Marie's book list on Mary, Queen of Scots and her people

Marie Macpherson Why did Marie love this book?

The more I learnt about Mary of Guise, mother of Mary Queen of Scots, the more I admired this inspiring woman whose life is overshadowed by that of her more famous daughter. The French widow who spurned Henry VIII’s advances in favour of James V proved to be a wise, sharp-witted politician ruling as regent for Mary. Despite suffering great personal sorrow–the loss of two husbands and four sons–she held her daughter’s throne against opposition from the Scots lords until her premature death in 1560.

I often wonder how Mary’s life would have turned out had she been brought up by her shrewd and politically astute de Guise mother.

This is more a sketch than a full-length portrait but, like all Dr. Marshall’s studies, offers a wealth of information and telling details.

By Rosalind Marshall,

Why should I read it?

1 author picked Mary of Guise (Scots' Lives) as one of their favorite books, and they share why you should read it.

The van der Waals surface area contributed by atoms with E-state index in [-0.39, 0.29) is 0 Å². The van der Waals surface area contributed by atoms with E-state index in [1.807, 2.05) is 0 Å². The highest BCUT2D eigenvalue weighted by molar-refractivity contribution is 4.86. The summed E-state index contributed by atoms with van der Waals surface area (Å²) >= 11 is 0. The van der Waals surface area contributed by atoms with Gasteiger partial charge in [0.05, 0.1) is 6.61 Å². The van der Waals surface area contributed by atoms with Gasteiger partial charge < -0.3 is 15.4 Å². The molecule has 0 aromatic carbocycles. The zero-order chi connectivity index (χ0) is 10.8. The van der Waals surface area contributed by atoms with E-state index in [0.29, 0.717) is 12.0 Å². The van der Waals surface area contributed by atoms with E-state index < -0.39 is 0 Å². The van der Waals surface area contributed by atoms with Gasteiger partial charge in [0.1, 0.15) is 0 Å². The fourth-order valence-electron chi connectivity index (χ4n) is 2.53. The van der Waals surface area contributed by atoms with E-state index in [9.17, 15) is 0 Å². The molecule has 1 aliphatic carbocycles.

What is this book about?

As mother of Mary Queen of Scots, Mary of Guise is often overshadowed by her more famous daughter. However, this intelligent and energetic woman also led an intriguing life of her own. Daughter of a powerful French family, a staunch Roman Catholic and subtle politician, she acted as Regent for her young daughter and was keen to ensure that Scottish loyalties lay with France rather than Protestant England. This is the story of a strong-willed woman who lived through turbulent times.


Book cover of Darnley: A Life of Henry Suart Lord Darnley, Consort of Mary Queen of Scots

Marie Macpherson Author Of The First Blast of the Trumpet

From my list on Mary, Queen of Scots and her people.

Who am I?